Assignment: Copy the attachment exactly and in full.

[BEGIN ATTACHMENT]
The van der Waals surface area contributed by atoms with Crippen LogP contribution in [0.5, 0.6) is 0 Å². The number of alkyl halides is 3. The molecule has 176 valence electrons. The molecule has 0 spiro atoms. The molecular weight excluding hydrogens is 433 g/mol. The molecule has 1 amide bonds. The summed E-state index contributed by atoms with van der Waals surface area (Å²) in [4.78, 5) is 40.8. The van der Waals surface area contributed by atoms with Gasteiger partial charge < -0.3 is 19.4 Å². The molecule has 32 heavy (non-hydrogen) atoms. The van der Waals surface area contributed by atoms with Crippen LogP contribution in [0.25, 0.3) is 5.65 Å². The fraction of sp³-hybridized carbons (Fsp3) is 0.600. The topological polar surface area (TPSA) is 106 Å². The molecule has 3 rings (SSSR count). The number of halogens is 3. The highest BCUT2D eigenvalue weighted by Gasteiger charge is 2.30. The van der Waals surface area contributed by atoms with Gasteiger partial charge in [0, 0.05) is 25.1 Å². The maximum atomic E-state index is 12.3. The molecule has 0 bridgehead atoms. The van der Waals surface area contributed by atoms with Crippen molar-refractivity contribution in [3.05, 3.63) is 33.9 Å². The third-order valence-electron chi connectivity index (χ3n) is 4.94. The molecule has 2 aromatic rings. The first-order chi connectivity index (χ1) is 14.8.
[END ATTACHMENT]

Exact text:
The van der Waals surface area contributed by atoms with Crippen LogP contribution in [0.5, 0.6) is 0 Å². The number of alkyl halides is 3. The molecule has 176 valence electrons. The molecule has 0 spiro atoms. The molecular weight excluding hydrogens is 433 g/mol. The molecule has 1 amide bonds. The summed E-state index contributed by atoms with van der Waals surface area (Å²) in [4.78, 5) is 40.8. The van der Waals surface area contributed by atoms with Gasteiger partial charge < -0.3 is 19.4 Å². The molecule has 32 heavy (non-hydrogen) atoms. The van der Waals surface area contributed by atoms with Crippen LogP contribution in [0.25, 0.3) is 5.65 Å². The fraction of sp³-hybridized carbons (Fsp3) is 0.600. The topological polar surface area (TPSA) is 106 Å². The molecule has 3 rings (SSSR count). The number of halogens is 3. The highest BCUT2D eigenvalue weighted by Gasteiger charge is 2.30. The van der Waals surface area contributed by atoms with Gasteiger partial charge in [0, 0.05) is 25.1 Å². The maximum atomic E-state index is 12.3. The molecule has 0 bridgehead atoms. The van der Waals surface area contributed by atoms with Crippen molar-refractivity contribution in [3.05, 3.63) is 33.9 Å². The third-order valence-electron chi connectivity index (χ3n) is 4.94. The molecule has 2 aromatic rings. The first-order chi connectivity index (χ1) is 14.8.